Protect Your Head? 5 Reasons New Helmet Laws Miss the Mark

by melaniedfleury on August 10, 2013

In 1967, the federal government encouraged states to put mandatory helmet laws in place by making it a requirement in order to qualify for highway construction aid and some federal safety programs. This plan worked, and most states had helmet laws in place by the early 1970s.

Unfortunately, Congress halted these requirements in 1976, and helmet laws have been weakening across the nation ever since. At this point, there are only 19 states that require every motorcyclist to wear a helmet, and studies have proven that this has led to an increase in medical claims and serious injuries.

Five Reasons to Wear Your Helmet

Even if you live in a state such as Florida that does not legally require motorcyclists over the age of 21 to wear a helmet as long as they have the proper insurance policy, there are still several reasons to strongly consider protecting yourself.

1. The Fatality Rate is Rising – According to the Governors Highway Safety Association, the fatality rate for motorcyclists rose 14 times over a 15 year time span from 1997 to 2012. During this time, several states weakened or repealed their helmet laws, including Michigan. There are currently more than 5,000 deaths associated with motorcycles each year in the U.S., and that represents approximately 14 percent of all traffic accident deaths.

2. Your Odds of Dying Increase Significantly – If you are involved in an accident on a motorcycle without wearing a helmet, you have a 40 percent higher chance of dying and a 15 percent higher chance of suffering a serious injury than other motorcyclists who choose to protect themselves.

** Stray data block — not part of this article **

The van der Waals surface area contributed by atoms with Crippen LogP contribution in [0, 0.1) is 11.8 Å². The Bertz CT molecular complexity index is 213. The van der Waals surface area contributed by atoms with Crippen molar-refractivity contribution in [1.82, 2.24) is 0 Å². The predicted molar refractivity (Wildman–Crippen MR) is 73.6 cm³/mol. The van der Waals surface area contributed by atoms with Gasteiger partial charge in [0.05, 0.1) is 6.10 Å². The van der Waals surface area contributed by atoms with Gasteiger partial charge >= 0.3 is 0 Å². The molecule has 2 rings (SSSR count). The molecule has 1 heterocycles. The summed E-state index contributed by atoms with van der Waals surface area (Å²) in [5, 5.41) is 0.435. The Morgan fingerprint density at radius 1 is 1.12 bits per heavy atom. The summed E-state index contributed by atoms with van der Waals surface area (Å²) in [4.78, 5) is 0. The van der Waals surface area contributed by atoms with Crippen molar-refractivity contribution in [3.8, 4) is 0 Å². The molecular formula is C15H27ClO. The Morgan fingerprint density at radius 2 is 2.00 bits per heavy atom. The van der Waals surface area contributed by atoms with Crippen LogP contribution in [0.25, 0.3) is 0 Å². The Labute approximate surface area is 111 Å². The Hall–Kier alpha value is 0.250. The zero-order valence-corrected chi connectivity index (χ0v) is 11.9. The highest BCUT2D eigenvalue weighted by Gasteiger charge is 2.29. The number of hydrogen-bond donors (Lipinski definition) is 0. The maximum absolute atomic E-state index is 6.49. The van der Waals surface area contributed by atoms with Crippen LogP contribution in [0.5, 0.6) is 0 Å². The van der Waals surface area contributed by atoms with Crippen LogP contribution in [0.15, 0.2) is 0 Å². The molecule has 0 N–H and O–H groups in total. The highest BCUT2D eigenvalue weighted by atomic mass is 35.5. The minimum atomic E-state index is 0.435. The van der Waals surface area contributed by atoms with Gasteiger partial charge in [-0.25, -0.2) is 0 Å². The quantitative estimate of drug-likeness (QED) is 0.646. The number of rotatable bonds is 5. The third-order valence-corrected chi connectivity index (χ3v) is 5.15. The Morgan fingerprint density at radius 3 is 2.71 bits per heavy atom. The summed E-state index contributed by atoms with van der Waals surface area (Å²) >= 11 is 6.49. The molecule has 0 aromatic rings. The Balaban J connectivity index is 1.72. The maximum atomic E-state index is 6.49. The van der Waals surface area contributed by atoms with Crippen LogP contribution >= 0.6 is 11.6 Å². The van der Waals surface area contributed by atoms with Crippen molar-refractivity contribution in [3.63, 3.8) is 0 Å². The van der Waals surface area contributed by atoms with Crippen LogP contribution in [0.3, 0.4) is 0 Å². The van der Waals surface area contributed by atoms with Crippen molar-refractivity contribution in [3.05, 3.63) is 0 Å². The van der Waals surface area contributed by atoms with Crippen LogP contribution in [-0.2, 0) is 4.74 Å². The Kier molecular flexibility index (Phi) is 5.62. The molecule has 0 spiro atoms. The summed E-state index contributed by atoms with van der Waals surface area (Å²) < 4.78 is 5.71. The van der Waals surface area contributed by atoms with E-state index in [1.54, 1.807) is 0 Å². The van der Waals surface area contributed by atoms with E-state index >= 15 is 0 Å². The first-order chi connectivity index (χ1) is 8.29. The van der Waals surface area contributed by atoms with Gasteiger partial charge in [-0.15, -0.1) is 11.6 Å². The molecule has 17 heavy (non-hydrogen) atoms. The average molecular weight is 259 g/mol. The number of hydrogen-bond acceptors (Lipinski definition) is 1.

3. Head Injuries are Extremely Common – More than 88,000 motorcyclists were injured in 2006, and head injuries were the most common issue. Unless you are wearing a helmet that fits properly, you are taking a huge risk with your life. Even if you manage to avoid dying, you could end up disabled.

4. Single Vehicle Accidents are Frequent – The Insurance Institute for Highway Safety indicated in 2009 that almost half of all motorcycle accidents do not involve any other vehicles. In other words, your odds of losing control of your bike are much higher than the odds of having the same issue with a passenger vehicle, so you should take the necessary precautions to keep yourself safe.

5. Insurance Rates will Spike – According to the Highway Loss Data Institute, medical claims related to motorcycle accidents have increased by 34 percent in the last two years in Michigan, and this data is consistent with other states that have changed their helmet laws. If this trend continues, it is not going to take long for motorcycle insurance premiums to spike, and health insurance providers may also begin to pay closer attention to the driving habits of their customers.

All of this data makes it clear that wearing a helmet is the wisest decision that a motorcyclist can make. After all, even if you live in a state such as Florida that enables you to forego wearing a helmet, the risks are far too great to leave this important safety protection at home.

Melanie Fleury has enjoyed riding a motorcycle both as a driver and passenger. She has found that wearing a helmet does not interfere with the thrill of the ride and is a simple way to ensure your safety. The attorneys of Williams Law Association, P.A., at, stress that dangers and risks are always there, but that having a plan of action can relieve the stress of not knowing what to do after an accident.



Melanie Fleury is a freelance blogger who enjoys writing on legal issues, especially those concerning family.

Latest posts by melaniedfleury (see all)

Previous post:

Next post: